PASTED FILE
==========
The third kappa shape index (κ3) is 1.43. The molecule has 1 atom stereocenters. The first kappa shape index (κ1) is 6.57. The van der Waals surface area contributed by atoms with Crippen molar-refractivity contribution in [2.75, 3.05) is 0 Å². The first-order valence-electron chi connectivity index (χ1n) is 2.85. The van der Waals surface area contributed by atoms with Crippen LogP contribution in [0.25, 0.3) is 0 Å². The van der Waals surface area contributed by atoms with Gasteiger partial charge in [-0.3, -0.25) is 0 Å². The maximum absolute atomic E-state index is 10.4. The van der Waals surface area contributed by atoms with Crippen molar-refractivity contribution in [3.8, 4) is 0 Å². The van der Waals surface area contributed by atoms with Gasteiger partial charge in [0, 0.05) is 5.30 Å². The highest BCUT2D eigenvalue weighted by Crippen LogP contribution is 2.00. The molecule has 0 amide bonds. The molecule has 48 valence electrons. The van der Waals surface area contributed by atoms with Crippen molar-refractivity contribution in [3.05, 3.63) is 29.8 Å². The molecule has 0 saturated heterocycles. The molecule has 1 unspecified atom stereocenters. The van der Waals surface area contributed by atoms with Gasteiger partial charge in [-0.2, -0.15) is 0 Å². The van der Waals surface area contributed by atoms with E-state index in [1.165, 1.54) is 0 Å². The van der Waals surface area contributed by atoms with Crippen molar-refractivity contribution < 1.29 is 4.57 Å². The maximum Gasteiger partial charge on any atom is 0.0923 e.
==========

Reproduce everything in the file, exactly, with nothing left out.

The third kappa shape index (κ3) is 1.43. The molecule has 1 atom stereocenters. The first kappa shape index (κ1) is 6.57. The van der Waals surface area contributed by atoms with Crippen molar-refractivity contribution in [2.75, 3.05) is 0 Å². The first-order valence-electron chi connectivity index (χ1n) is 2.85. The van der Waals surface area contributed by atoms with Crippen LogP contribution in [0.25, 0.3) is 0 Å². The van der Waals surface area contributed by atoms with Gasteiger partial charge in [-0.3, -0.25) is 0 Å². The maximum absolute atomic E-state index is 10.4. The van der Waals surface area contributed by atoms with Crippen molar-refractivity contribution in [3.8, 4) is 0 Å². The van der Waals surface area contributed by atoms with Gasteiger partial charge in [0, 0.05) is 5.30 Å². The highest BCUT2D eigenvalue weighted by Crippen LogP contribution is 2.00. The molecule has 0 amide bonds. The molecule has 48 valence electrons. The van der Waals surface area contributed by atoms with Crippen molar-refractivity contribution in [3.05, 3.63) is 29.8 Å². The molecule has 0 saturated heterocycles. The molecule has 1 unspecified atom stereocenters. The van der Waals surface area contributed by atoms with Gasteiger partial charge in [-0.2, -0.15) is 0 Å². The van der Waals surface area contributed by atoms with E-state index in [1.165, 1.54) is 0 Å². The van der Waals surface area contributed by atoms with Crippen molar-refractivity contribution < 1.29 is 4.57 Å². The maximum Gasteiger partial charge on any atom is 0.0923 e.